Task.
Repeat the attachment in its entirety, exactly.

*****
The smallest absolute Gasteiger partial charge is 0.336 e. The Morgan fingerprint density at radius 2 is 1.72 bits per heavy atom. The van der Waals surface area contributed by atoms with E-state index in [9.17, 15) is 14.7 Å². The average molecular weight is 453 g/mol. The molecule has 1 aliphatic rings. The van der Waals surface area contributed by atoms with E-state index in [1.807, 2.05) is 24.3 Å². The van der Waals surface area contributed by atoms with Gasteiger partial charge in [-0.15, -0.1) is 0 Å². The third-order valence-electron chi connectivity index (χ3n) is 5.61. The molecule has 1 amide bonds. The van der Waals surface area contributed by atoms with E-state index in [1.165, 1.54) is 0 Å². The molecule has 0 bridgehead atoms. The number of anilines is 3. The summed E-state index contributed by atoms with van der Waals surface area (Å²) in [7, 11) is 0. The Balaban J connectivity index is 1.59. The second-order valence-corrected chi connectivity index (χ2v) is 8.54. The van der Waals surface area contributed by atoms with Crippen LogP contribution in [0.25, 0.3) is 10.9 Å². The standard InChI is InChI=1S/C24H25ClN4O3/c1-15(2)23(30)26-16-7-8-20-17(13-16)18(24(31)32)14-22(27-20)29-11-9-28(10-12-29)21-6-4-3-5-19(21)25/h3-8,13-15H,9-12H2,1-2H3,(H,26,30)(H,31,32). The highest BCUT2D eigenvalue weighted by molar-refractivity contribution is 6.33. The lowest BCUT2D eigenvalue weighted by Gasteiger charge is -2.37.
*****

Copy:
The smallest absolute Gasteiger partial charge is 0.336 e. The Morgan fingerprint density at radius 2 is 1.72 bits per heavy atom. The van der Waals surface area contributed by atoms with E-state index in [9.17, 15) is 14.7 Å². The average molecular weight is 453 g/mol. The molecule has 1 aliphatic rings. The van der Waals surface area contributed by atoms with E-state index in [1.807, 2.05) is 24.3 Å². The van der Waals surface area contributed by atoms with Gasteiger partial charge in [-0.15, -0.1) is 0 Å². The third-order valence-electron chi connectivity index (χ3n) is 5.61. The molecule has 1 amide bonds. The van der Waals surface area contributed by atoms with E-state index in [1.165, 1.54) is 0 Å². The molecule has 0 bridgehead atoms. The number of anilines is 3. The summed E-state index contributed by atoms with van der Waals surface area (Å²) in [7, 11) is 0. The Balaban J connectivity index is 1.59. The second-order valence-corrected chi connectivity index (χ2v) is 8.54. The van der Waals surface area contributed by atoms with Crippen LogP contribution in [0.25, 0.3) is 10.9 Å². The standard InChI is InChI=1S/C24H25ClN4O3/c1-15(2)23(30)26-16-7-8-20-17(13-16)18(24(31)32)14-22(27-20)29-11-9-28(10-12-29)21-6-4-3-5-19(21)25/h3-8,13-15H,9-12H2,1-2H3,(H,26,30)(H,31,32). The highest BCUT2D eigenvalue weighted by molar-refractivity contribution is 6.33. The lowest BCUT2D eigenvalue weighted by Gasteiger charge is -2.37.